Ballet Black will present a triple bill of bold choreography on 28 March, founded in 2001 as Cassa Pancho’s award-winning, neo-classical ballet company. The bill will blend classical and contemporary choreography which is both narrative and abstract. The company celebrates international dancers of black and Asian descent and aims to bring ballet to a more culturally diverse audience by showcasing the talent of these dancers from around the world.
The Dance Register, the directory of UK-based dance teachers and leaders created by DTAP (Dance Training & Accreditation Partnership), champions and promotes high quality dance teaching and leadership. It includes teachers and leaders working in a wide range of dance styles and settings – from ballet and bollywood to ballroom, and salsa and Spanish to street!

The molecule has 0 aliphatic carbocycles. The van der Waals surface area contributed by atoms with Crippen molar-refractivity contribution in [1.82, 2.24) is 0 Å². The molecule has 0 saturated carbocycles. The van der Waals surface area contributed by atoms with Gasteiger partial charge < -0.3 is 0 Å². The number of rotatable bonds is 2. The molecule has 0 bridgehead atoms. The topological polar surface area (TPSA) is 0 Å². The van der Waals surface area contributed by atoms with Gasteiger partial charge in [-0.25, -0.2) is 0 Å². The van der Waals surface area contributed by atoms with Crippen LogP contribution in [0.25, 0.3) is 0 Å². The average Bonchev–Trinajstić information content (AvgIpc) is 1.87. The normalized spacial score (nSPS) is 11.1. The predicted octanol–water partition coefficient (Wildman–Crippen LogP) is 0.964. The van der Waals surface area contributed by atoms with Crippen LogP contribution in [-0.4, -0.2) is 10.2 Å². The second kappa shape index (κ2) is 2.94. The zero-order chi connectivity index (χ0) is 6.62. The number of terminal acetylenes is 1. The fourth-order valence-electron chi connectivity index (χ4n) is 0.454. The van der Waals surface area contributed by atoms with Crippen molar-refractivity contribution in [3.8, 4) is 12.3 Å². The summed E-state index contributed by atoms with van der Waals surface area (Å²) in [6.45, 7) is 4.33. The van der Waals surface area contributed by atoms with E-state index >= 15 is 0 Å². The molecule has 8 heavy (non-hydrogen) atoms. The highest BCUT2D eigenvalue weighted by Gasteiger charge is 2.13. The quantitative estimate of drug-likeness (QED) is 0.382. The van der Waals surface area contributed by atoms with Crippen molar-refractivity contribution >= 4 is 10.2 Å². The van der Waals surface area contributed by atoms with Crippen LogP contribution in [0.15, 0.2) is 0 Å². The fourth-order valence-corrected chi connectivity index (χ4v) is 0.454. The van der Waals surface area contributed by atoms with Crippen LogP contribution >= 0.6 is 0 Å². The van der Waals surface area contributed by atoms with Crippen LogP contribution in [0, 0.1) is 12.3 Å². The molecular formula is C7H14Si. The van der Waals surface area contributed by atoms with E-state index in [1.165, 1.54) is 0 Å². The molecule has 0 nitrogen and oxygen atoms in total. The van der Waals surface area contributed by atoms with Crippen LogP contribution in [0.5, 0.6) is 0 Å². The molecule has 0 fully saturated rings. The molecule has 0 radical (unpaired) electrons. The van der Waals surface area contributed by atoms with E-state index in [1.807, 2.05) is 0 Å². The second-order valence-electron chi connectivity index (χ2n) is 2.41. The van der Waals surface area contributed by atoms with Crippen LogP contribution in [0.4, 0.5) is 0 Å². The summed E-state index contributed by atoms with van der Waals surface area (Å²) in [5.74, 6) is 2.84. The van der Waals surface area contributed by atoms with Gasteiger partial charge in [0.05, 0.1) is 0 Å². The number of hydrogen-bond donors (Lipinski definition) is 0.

It provides a nationally recognised ‘one-stop shop’ for people looking for a suitably qualified and experienced dance teachers in their area by providing public access to a directory of dance teachers in the UK who work across a range of styles. It enables dance employers, parents, carers and participants to identify dance teachers who are committed to professional practice and it increases standards of dance teaching and leadership by ensuring teachers who join The Dance Register are committed to regular training and CPD.